The strange order of things well describes my own sense of the world, and experiences in it.  I’m not sure whether this book necessarily reinforces my perception of the strangeness and mystery of our lives, but it does provide another way to approach looking at life on Earth.

Strange OrderThe author, Antonio Damasio, is a professor of neuroscience, psychology and philosophy at the University of Southern California.  As that background might hint, this book is more of a work of scholarship than what would typically qualify as popular science reading material.  It is heavy going, at least for me, in many places, and seems intent on establishing the academic worth of the author’s ideas.

Homeostasis is all

The premise for all the book’s thought is the concept of “homeostasis.”  Most of us, if we remember high school biology, have a vague notion of what the term means.  Homeostasis, we were told, is about the ability of the body to maintain a stable internal environment despite changes in external, and internal, conditions.

A good example might be the actions our body takes to maintain our internal temperature of around 98.6 degrees F/37.0 degrees C.  Others could include glucose concentrations or calcium levels in the blood.  There is a narrow band of best fitness, and our body works towards those.  All of this is completely unconscious.  All animals keep themselves alive with the same mechanism.

Damasio takes the meaning and concept of homeostasis and broadens, deepens and heightens it a hundredfold on the basis of much recent scientific and philosophical work.

He then takes that omnipresent base of homeostasis and extends it eventually to human feelings, subjectivity and our consciousness, and the nature of cultures.

Damasio’s understanding of homeostasis is that it has “guided, without prior design, the selection of biological structures and mechanisms capable of not only maintaining life but also advancing the evolution of species….”

He goes on: “This conception of homeostasis, which conforms most closely to the physical, chemical, and biological evidence, is remarkably different from the conventional and impoverished conception of homeostasis that confines itself to the ‘balanced’ regulation of life’s operations.”  Our high school view of homeostasis is a narrow subset of the homeostasis Damasio is driving at.

So what exactly is Damasio’s concept?  In his view, homeostasis operated in ancient unicellular life forms back to the dawn of time, and in all the many intermediate life forms up to the present.  A nervous system, in the earliest creatures, was not necessary.  But it did require sensing and responding abilities, even down to the activity of chemical molecules in their membranes.  All in action to maintain the organism’s survival.

The homeostatic imperative

Damasio does not want to talk about maintaining the organism’s equilibrium or balance.  He wants to define homeostasis not as a neutral state but as a “homeostatic imperative” which projects and searches into the future as a basis for the organism’s well being today even on the chemical or molecular level.  Where is the best place to be to receive nutrients for that organism, for example.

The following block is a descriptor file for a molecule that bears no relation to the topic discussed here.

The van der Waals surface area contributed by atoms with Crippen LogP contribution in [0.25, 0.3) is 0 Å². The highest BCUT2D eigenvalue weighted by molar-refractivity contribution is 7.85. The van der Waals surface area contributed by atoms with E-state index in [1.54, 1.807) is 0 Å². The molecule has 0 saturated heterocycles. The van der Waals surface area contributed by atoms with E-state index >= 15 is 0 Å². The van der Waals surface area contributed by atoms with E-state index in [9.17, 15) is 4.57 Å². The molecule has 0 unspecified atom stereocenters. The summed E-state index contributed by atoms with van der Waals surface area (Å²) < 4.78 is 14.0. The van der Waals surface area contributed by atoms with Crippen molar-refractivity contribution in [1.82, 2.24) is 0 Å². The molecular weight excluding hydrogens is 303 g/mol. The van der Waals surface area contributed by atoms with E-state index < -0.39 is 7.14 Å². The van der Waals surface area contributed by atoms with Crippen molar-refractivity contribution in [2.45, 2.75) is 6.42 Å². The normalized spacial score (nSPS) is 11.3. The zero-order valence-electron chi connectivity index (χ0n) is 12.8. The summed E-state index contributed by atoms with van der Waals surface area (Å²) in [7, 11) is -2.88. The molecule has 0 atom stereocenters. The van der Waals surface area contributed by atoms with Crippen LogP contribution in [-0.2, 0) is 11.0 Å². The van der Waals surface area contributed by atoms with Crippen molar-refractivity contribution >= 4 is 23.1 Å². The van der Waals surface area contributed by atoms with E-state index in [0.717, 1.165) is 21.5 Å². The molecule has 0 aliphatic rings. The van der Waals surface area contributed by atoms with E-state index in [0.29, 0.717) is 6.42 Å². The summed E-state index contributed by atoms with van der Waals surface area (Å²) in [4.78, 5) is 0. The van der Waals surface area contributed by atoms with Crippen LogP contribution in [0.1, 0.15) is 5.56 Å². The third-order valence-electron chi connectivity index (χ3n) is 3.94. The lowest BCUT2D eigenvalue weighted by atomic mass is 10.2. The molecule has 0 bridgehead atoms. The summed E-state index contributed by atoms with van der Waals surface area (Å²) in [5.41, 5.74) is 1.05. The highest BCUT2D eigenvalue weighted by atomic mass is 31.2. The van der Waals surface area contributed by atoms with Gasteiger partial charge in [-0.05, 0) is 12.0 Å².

Of course, for unicellular bacteria, there is no nervous system, but the evolution of life from those ancient beginnings depends, as we do, on homeostasis continuously casting about in time and space to increase the opportunities for survival of the organism. And not just bare survival, but:

“…Life is regulated within a range that is not just compatible with survival, but also conducive to flourishing, to a projection of life into the future of an organism or a species.”

In fact, for Damasio, how genes, nervous systems, consciousness, mind, feelings and culture come to exist at all is the result of the restless, unceasing activity of this homeostatic principle.  Homeostasis and life in all its forms are inseparable.

Damasio’s description of the development of the necessary nervous systems for animals to begin directly sensing and mapping their environment put me into a bemused state.

The mysterious stuff of the universe

It is as if the mysterious stuff of the universe (like the old-fashioned aether or the new-fashioned dark matter, dark energy and the little bit we know*) draws towards it the homeostatic seeking of life.  Nervous systems begin to form. They stretch out their tendrils of vision, hearing, touch, taste, smell for what that specific modality is capable of perceiving (while leaving out a vast universe of what is for the moment unknowable through those senses).

It’s a little like the fable of the elephant and the blind men, if the elephant is n-dimensional and we blindly imagine that what we see and hear, and the ideas that derive from that, must be the entire nature of things.

But I digress….  Damasio develops his line of thought about what homeostasis has wrought as follows:

— Development of the genetic apparatus is not conceivable without homeostasis
— Genetic selection is guided by homeostasis
— The first cells develop
— Multicellular organisms arrive
— Nervous systems take form which enable better sensing of the “surround”
— Mapping of the environment through the senses occurs
— The creation of “images” based on that mapping allow refined homeostasis
— The activity of feelings connect to the homeostatic regime
— Subjectivity and mind become prominent
— Social and cultural interaction become another layer

This is a list I drew up with large gaps in its sequence (some may be simultaneous) and description, but this is the drift of what I glean from the book.

The function of feelings